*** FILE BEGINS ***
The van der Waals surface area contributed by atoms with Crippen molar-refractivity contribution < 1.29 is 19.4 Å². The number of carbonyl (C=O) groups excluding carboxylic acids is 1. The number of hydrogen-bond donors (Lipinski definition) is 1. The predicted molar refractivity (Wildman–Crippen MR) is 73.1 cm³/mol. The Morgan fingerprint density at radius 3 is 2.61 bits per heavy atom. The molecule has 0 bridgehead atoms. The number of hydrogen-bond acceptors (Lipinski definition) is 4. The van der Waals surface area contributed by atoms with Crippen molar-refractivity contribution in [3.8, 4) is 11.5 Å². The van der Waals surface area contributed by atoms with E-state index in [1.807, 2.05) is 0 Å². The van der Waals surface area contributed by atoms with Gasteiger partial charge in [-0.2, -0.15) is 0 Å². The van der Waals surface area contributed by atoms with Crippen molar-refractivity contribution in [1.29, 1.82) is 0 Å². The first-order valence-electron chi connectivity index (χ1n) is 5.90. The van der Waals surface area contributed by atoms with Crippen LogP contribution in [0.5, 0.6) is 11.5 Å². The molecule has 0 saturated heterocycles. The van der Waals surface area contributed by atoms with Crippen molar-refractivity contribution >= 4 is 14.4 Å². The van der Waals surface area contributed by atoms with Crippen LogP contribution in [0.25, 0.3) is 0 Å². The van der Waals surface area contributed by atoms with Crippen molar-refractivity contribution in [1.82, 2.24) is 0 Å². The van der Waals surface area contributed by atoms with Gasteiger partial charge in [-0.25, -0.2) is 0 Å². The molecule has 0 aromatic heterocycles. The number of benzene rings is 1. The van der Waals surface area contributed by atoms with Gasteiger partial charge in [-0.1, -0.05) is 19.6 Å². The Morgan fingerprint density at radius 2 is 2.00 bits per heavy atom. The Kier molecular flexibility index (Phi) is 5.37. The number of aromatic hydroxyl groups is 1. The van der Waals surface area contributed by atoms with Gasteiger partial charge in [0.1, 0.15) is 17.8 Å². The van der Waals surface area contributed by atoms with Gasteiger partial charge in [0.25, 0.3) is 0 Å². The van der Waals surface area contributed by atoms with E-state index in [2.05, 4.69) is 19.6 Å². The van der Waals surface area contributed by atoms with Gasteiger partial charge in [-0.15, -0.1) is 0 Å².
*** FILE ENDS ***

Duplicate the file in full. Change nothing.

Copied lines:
The van der Waals surface area contributed by atoms with Crippen molar-refractivity contribution < 1.29 is 19.4 Å². The number of carbonyl (C=O) groups excluding carboxylic acids is 1. The number of hydrogen-bond donors (Lipinski definition) is 1. The predicted molar refractivity (Wildman–Crippen MR) is 73.1 cm³/mol. The Morgan fingerprint density at radius 3 is 2.61 bits per heavy atom. The molecule has 0 bridgehead atoms. The number of hydrogen-bond acceptors (Lipinski definition) is 4. The van der Waals surface area contributed by atoms with Crippen molar-refractivity contribution in [3.8, 4) is 11.5 Å². The van der Waals surface area contributed by atoms with E-state index in [1.807, 2.05) is 0 Å². The van der Waals surface area contributed by atoms with Gasteiger partial charge in [-0.2, -0.15) is 0 Å². The van der Waals surface area contributed by atoms with Crippen molar-refractivity contribution in [1.29, 1.82) is 0 Å². The first-order valence-electron chi connectivity index (χ1n) is 5.90. The van der Waals surface area contributed by atoms with Crippen LogP contribution in [0.5, 0.6) is 11.5 Å². The molecule has 0 saturated heterocycles. The van der Waals surface area contributed by atoms with Crippen molar-refractivity contribution >= 4 is 14.4 Å². The van der Waals surface area contributed by atoms with Crippen LogP contribution in [0.25, 0.3) is 0 Å². The van der Waals surface area contributed by atoms with Crippen molar-refractivity contribution in [1.82, 2.24) is 0 Å². The van der Waals surface area contributed by atoms with Gasteiger partial charge in [-0.25, -0.2) is 0 Å². The molecule has 0 aromatic heterocycles. The number of benzene rings is 1. The van der Waals surface area contributed by atoms with Gasteiger partial charge in [-0.1, -0.05) is 19.6 Å². The Morgan fingerprint density at radius 2 is 2.00 bits per heavy atom. The Kier molecular flexibility index (Phi) is 5.37. The number of aromatic hydroxyl groups is 1. The van der Waals surface area contributed by atoms with Gasteiger partial charge in [0.1, 0.15) is 17.8 Å². The van der Waals surface area contributed by atoms with Gasteiger partial charge in [0.25, 0.3) is 0 Å². The van der Waals surface area contributed by atoms with E-state index in [2.05, 4.69) is 19.6 Å². The van der Waals surface area contributed by atoms with Gasteiger partial charge in [-0.15, -0.1) is 0 Å².